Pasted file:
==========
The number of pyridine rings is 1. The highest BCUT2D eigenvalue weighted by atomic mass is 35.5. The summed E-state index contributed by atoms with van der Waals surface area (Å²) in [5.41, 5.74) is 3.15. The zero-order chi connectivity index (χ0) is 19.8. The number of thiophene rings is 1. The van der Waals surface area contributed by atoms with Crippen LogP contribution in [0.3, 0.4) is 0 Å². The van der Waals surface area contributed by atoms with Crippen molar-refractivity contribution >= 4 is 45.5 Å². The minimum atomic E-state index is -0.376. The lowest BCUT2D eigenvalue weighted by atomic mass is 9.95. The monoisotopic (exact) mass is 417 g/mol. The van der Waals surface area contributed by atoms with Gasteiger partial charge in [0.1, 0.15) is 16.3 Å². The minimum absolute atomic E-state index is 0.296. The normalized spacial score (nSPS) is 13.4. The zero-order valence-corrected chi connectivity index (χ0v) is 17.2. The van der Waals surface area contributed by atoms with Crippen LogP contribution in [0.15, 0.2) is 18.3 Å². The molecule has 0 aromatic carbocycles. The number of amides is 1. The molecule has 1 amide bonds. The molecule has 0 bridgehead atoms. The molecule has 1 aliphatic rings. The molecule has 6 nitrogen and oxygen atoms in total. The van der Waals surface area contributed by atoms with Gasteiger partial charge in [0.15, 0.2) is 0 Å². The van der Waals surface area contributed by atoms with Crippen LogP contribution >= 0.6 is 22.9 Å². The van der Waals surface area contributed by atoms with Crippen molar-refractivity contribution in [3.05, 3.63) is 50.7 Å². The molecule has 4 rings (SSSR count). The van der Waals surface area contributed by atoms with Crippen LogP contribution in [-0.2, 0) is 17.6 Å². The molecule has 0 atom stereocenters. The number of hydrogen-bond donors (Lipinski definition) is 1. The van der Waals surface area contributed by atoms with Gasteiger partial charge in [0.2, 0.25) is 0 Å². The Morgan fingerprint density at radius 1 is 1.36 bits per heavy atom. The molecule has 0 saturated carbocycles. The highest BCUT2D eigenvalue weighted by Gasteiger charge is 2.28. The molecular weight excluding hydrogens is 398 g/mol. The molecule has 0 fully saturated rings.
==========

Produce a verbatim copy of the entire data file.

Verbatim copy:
The number of pyridine rings is 1. The highest BCUT2D eigenvalue weighted by atomic mass is 35.5. The summed E-state index contributed by atoms with van der Waals surface area (Å²) in [5.41, 5.74) is 3.15. The zero-order chi connectivity index (χ0) is 19.8. The number of thiophene rings is 1. The van der Waals surface area contributed by atoms with Crippen LogP contribution in [0.3, 0.4) is 0 Å². The van der Waals surface area contributed by atoms with Crippen molar-refractivity contribution >= 4 is 45.5 Å². The minimum atomic E-state index is -0.376. The lowest BCUT2D eigenvalue weighted by atomic mass is 9.95. The monoisotopic (exact) mass is 417 g/mol. The van der Waals surface area contributed by atoms with Gasteiger partial charge in [0.1, 0.15) is 16.3 Å². The minimum absolute atomic E-state index is 0.296. The normalized spacial score (nSPS) is 13.4. The zero-order valence-corrected chi connectivity index (χ0v) is 17.2. The van der Waals surface area contributed by atoms with Crippen LogP contribution in [0.15, 0.2) is 18.3 Å². The molecule has 0 aromatic carbocycles. The number of amides is 1. The molecule has 1 amide bonds. The molecule has 0 bridgehead atoms. The molecule has 1 aliphatic rings. The molecule has 6 nitrogen and oxygen atoms in total. The van der Waals surface area contributed by atoms with Gasteiger partial charge in [0.15, 0.2) is 0 Å². The van der Waals surface area contributed by atoms with Crippen LogP contribution >= 0.6 is 22.9 Å². The van der Waals surface area contributed by atoms with Crippen molar-refractivity contribution in [3.05, 3.63) is 50.7 Å². The molecule has 4 rings (SSSR count). The van der Waals surface area contributed by atoms with Crippen LogP contribution in [-0.2, 0) is 17.6 Å². The molecule has 0 atom stereocenters. The number of hydrogen-bond donors (Lipinski definition) is 1. The van der Waals surface area contributed by atoms with Gasteiger partial charge in [0.2, 0.25) is 0 Å². The Morgan fingerprint density at radius 1 is 1.36 bits per heavy atom. The molecule has 0 saturated carbocycles. The highest BCUT2D eigenvalue weighted by Gasteiger charge is 2.28. The molecular weight excluding hydrogens is 398 g/mol. The molecule has 0 fully saturated rings.